Last week, Elon Musk flew to the UK to hype up the existential risk posed by artificial intelligence. A couple of days later, he announced that his latest company, xAI, had developed a powerful AI—one with fewer guardrails than the competition.
The AI model, called Grok (a name that means “to understand” in tech circles), “is designed to answer questions with a bit of wit and has a rebellious streak, so please don’t use it if you hate humor!” reads an announcement on the company’s website. “It will also answer spicy questions that are rejected by most other AI systems.”
The announcement does not explain what a “spicy” or “rebellious” means, but most commercial AI models will refuse to generate sexually explicit, violent, or illegal content, and they are designed to avoid expressing biases picked up from their training data. Without such guardrails, the worry is that an AI model could help terrorists develop a bomb or could result in products that discriminate against users based on characteristics such as race, gender, or age.
xAI does not list any contact information on its website, and emails sent to common addresses bounced back. An email sent to the press address for X received an automated response reading, “Busy now, please check back later.”
The xAI announcement says that Grok is built on top of a language model called Grok-1 that has 33 billion parameters. The company says it developed Grok in two months, a relatively short amount of time by industry standards, and also claims that a fundamental advantage is its “real-time knowledge of the world via the X platform,” or the platform formerly known as Twitter, which Musk acquired for $44 billion in 2022.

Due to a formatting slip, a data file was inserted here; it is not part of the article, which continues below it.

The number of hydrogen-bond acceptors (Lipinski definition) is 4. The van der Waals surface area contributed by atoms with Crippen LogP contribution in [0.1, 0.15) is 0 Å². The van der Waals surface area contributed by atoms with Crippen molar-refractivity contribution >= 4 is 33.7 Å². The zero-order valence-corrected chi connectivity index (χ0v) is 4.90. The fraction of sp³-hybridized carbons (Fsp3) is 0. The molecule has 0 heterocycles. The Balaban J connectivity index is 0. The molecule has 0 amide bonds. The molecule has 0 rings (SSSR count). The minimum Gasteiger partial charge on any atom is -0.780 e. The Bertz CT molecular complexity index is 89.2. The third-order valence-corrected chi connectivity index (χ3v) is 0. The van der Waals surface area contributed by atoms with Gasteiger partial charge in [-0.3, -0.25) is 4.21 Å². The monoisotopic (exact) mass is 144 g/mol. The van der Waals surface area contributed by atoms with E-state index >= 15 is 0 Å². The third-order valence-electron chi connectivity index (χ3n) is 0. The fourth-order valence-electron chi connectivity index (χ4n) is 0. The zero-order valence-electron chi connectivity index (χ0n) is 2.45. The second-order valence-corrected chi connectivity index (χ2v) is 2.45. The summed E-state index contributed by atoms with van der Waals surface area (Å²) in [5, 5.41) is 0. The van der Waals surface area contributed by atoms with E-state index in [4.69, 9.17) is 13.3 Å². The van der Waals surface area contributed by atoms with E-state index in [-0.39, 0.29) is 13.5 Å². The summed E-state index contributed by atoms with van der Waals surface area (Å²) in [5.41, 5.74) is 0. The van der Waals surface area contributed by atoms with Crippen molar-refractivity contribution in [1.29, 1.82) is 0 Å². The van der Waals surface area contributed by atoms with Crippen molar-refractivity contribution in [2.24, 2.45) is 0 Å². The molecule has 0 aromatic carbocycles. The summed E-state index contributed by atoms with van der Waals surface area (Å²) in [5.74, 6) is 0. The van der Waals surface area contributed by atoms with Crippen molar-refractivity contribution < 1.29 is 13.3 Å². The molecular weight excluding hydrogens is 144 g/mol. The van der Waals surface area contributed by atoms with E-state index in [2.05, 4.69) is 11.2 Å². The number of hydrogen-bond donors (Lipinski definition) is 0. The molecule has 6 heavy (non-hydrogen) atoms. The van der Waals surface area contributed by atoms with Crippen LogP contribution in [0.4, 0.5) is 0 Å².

Stella Biderman, an AI researcher with EleutherAI, an open source AI endeavor, says the claims made in the xAI announcement seem plausible. Biderman suggests that Grok will use what’s known as “retrieval augmented generation” to add up-to-date information from X to its output. Other cutting-edge language models do this using search engine results and other information.
Large language models have proven stunningly capable over the past year or so, as highlighted most famously by OpenAI’s groundbreaking chatbot, ChatGPT.
These models feed on huge amounts of text taken from books and the web, and then generate text in response to a prompt. They are typically also given further training by humans to make them less likely to produce offensive, rude, or dangerous outputs, and to make them more likely to answer questions in ways that seem coherent and plausibly correct, although they are still prone to producing errors and biases.
The language models developed by OpenAI, Google, and startups like Anthropic, Cohere, and Inflection AI typically refuse to, for example, offer advice on how to commit crimes, and will demure when asked for racy material.
It is unclear from the xAI announcement whether Grok has been trained to be more open to requests deemed inappropriate by other models, or whether it simply has not received the same kind of secondary training.